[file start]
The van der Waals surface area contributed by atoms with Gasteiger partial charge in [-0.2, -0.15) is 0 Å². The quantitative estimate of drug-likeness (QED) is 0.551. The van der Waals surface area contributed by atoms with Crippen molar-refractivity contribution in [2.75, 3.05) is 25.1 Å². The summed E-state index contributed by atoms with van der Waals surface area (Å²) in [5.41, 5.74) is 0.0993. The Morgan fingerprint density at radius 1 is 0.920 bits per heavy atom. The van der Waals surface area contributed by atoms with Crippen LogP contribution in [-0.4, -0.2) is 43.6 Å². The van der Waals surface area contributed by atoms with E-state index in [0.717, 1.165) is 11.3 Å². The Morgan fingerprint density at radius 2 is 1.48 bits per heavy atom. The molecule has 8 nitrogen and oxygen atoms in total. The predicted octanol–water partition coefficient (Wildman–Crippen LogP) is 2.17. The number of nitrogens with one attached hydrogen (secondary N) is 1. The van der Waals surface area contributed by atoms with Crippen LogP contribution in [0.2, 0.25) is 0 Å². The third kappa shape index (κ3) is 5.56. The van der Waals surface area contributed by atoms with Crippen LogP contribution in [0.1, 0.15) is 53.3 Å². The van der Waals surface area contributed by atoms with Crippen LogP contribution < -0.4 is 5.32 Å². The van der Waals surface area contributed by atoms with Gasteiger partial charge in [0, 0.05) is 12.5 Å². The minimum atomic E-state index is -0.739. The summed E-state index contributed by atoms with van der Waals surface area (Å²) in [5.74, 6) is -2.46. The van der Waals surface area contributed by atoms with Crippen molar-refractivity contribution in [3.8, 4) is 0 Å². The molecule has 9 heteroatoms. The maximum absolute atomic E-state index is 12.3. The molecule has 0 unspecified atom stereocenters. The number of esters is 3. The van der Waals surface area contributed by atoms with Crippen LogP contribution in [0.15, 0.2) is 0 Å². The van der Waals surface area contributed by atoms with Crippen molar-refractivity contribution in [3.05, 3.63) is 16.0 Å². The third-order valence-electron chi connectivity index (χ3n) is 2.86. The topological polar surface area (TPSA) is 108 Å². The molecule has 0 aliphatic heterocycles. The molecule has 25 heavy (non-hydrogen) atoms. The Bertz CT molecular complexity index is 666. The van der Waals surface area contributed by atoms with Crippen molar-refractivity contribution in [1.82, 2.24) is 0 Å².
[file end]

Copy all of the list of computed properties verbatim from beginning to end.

The van der Waals surface area contributed by atoms with Gasteiger partial charge in [-0.2, -0.15) is 0 Å². The quantitative estimate of drug-likeness (QED) is 0.551. The van der Waals surface area contributed by atoms with Crippen molar-refractivity contribution in [2.75, 3.05) is 25.1 Å². The summed E-state index contributed by atoms with van der Waals surface area (Å²) in [5.41, 5.74) is 0.0993. The Morgan fingerprint density at radius 1 is 0.920 bits per heavy atom. The van der Waals surface area contributed by atoms with Crippen LogP contribution in [-0.4, -0.2) is 43.6 Å². The van der Waals surface area contributed by atoms with E-state index in [0.717, 1.165) is 11.3 Å². The Morgan fingerprint density at radius 2 is 1.48 bits per heavy atom. The molecule has 8 nitrogen and oxygen atoms in total. The predicted octanol–water partition coefficient (Wildman–Crippen LogP) is 2.17. The number of nitrogens with one attached hydrogen (secondary N) is 1. The van der Waals surface area contributed by atoms with Crippen LogP contribution in [0.2, 0.25) is 0 Å². The third kappa shape index (κ3) is 5.56. The van der Waals surface area contributed by atoms with Crippen LogP contribution in [0.1, 0.15) is 53.3 Å². The van der Waals surface area contributed by atoms with Crippen LogP contribution < -0.4 is 5.32 Å². The van der Waals surface area contributed by atoms with Gasteiger partial charge in [0, 0.05) is 12.5 Å². The minimum atomic E-state index is -0.739. The summed E-state index contributed by atoms with van der Waals surface area (Å²) in [5.74, 6) is -2.46. The van der Waals surface area contributed by atoms with Crippen molar-refractivity contribution in [3.8, 4) is 0 Å². The molecule has 9 heteroatoms. The maximum absolute atomic E-state index is 12.3. The molecule has 0 unspecified atom stereocenters. The number of esters is 3. The van der Waals surface area contributed by atoms with Crippen LogP contribution in [0.15, 0.2) is 0 Å². The van der Waals surface area contributed by atoms with Crippen molar-refractivity contribution in [3.05, 3.63) is 16.0 Å². The third-order valence-electron chi connectivity index (χ3n) is 2.86. The topological polar surface area (TPSA) is 108 Å². The molecule has 0 aliphatic heterocycles. The molecule has 25 heavy (non-hydrogen) atoms. The Bertz CT molecular complexity index is 666. The van der Waals surface area contributed by atoms with Crippen molar-refractivity contribution in [1.82, 2.24) is 0 Å².